The UK’s nearly £3 trillion in pensions have a crucial role to play in driving responsible, nature-focused investment. 

Maria Nazarova-Doyle
Head of Responsible Investments and Stewardship, Scottish Widows
27 April 2023
4 min read

Back in December 2022, when world leaders gathered in Montreal for the United Nation’s Biodiversity Conference (COP15), at the top of the agenda was how to curb nature decline – specifically halting and reversing the damage already done and pushing the financial industry away from investments which harm the natural world.1.

Alongside net-zero emissions biodiversity loss and nature degradation are significant and dangerous drivers of climate change. With every uprooted patch of forest comes further harm to the natural environment, to the rights of indigenous people and, considering that 50% of global GDP is either partly or highly directly dependent on nature and ecosystems services, the investments of everyday savers as well.2

And although you might not realise it, pension funds have a key role to play in protecting nature and wildlife. That’s why our Nature and Biodiversity: The Pensions imperative report details the steps that we, along with the UK Government, policymakers and other financial institutions can take to help stop the catastrophic damage being inflicted on the natural world.3

What is biodiversity?

Simply put, biodiversity refers to the variety of life in a given area – animals, plants, fungi and bacteria all help to make up and sustain the natural world around us. Because forests play such a crucial role in reducing carbon and protecting nature, practices such as deforestation pose substantial risks to our planet and a major threat to human existence through the loss of these ecosystems and extinction of species.

This is particularly worrying when you consider that, at the time of writing, 80 percent of land-based species shelter in forests. Yet a staggering 420 million hectares of forestland – equalling more than 200 times the size of Wales – have been converted to other land uses since 1990..4.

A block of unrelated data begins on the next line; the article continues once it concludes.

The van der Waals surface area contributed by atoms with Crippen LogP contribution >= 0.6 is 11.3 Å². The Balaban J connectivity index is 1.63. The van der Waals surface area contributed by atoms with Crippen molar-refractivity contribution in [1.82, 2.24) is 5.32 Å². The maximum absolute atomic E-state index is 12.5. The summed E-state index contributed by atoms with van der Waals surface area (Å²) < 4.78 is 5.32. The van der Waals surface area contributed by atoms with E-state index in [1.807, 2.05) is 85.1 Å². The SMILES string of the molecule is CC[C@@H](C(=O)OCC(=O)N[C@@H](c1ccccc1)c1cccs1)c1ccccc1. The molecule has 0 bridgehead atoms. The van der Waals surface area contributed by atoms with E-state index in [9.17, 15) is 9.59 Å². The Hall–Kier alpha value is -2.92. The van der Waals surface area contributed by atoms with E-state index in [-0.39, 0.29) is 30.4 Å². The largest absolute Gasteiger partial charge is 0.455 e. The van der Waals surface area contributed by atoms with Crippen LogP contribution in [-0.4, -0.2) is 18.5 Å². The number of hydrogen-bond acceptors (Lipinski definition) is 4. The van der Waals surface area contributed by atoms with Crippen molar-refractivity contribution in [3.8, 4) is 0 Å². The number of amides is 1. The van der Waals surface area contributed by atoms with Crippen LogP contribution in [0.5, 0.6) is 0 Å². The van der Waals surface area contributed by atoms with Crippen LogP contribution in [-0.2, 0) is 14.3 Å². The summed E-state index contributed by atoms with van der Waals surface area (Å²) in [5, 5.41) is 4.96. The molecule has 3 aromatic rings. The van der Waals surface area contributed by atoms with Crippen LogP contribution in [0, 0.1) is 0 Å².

of land-based species shelter in forests. Yet a staggering 420 million hectares of those forests – more than 200 times the size of Wales – have been converted to other land uses since 1990


The link between pension funds and biodiversity

The UK’s nearly £3 trillion in pensions have a crucial role to play in driving responsible, nature-focused investment. The problem is, despite it being two years since the publication of The Dasgupta Review – which called for changes in how economic success is thought of and measured to protect the natural world – the financial services industry needs to do much more on nature action.

The silver lining is that many of our customers do care about the impact their investments are having on the environment, and want to make positive changes. This is evident from our numerous surveys, which have shown pension savers are concerned about the impact of their investments on the world around us, and want companies to have policies which ‘consider, measure and report’ the impact on nature loss and biodiversity degradation.

Moreover, 86% of respondents in our 2022 Retirement Report said they were interested in sustainable investment and 72% of respondents to our inaugural Green Pensions Survey said it was important to them that their employers invest their pensions sustainably.6

The need for action